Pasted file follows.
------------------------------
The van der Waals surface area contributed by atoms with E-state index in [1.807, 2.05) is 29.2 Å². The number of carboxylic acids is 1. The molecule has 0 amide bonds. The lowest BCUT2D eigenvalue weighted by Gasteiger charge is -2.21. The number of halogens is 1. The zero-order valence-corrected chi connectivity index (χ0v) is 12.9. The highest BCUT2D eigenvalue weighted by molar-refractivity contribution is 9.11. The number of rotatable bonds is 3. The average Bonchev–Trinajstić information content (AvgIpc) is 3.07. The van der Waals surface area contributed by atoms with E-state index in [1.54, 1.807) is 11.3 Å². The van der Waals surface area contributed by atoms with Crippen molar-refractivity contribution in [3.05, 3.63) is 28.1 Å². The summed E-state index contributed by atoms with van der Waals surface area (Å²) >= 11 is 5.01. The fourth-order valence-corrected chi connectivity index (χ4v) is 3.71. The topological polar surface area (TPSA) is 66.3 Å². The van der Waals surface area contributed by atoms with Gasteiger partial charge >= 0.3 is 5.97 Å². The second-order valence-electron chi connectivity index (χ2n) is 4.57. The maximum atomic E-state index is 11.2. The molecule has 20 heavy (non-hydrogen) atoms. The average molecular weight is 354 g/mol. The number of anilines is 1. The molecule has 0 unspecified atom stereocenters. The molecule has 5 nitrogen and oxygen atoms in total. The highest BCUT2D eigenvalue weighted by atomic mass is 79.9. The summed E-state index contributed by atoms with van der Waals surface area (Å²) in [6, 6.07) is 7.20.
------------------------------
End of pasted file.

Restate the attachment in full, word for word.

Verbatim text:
The van der Waals surface area contributed by atoms with E-state index in [1.807, 2.05) is 29.2 Å². The number of carboxylic acids is 1. The molecule has 0 amide bonds. The lowest BCUT2D eigenvalue weighted by Gasteiger charge is -2.21. The number of halogens is 1. The zero-order valence-corrected chi connectivity index (χ0v) is 12.9. The highest BCUT2D eigenvalue weighted by molar-refractivity contribution is 9.11. The number of rotatable bonds is 3. The average Bonchev–Trinajstić information content (AvgIpc) is 3.07. The van der Waals surface area contributed by atoms with E-state index in [1.54, 1.807) is 11.3 Å². The van der Waals surface area contributed by atoms with Crippen molar-refractivity contribution in [3.05, 3.63) is 28.1 Å². The summed E-state index contributed by atoms with van der Waals surface area (Å²) >= 11 is 5.01. The fourth-order valence-corrected chi connectivity index (χ4v) is 3.71. The topological polar surface area (TPSA) is 66.3 Å². The van der Waals surface area contributed by atoms with Gasteiger partial charge >= 0.3 is 5.97 Å². The second-order valence-electron chi connectivity index (χ2n) is 4.57. The maximum atomic E-state index is 11.2. The molecule has 20 heavy (non-hydrogen) atoms. The average molecular weight is 354 g/mol. The number of anilines is 1. The molecule has 0 unspecified atom stereocenters. The molecule has 5 nitrogen and oxygen atoms in total. The highest BCUT2D eigenvalue weighted by atomic mass is 79.9. The summed E-state index contributed by atoms with van der Waals surface area (Å²) in [6, 6.07) is 7.20.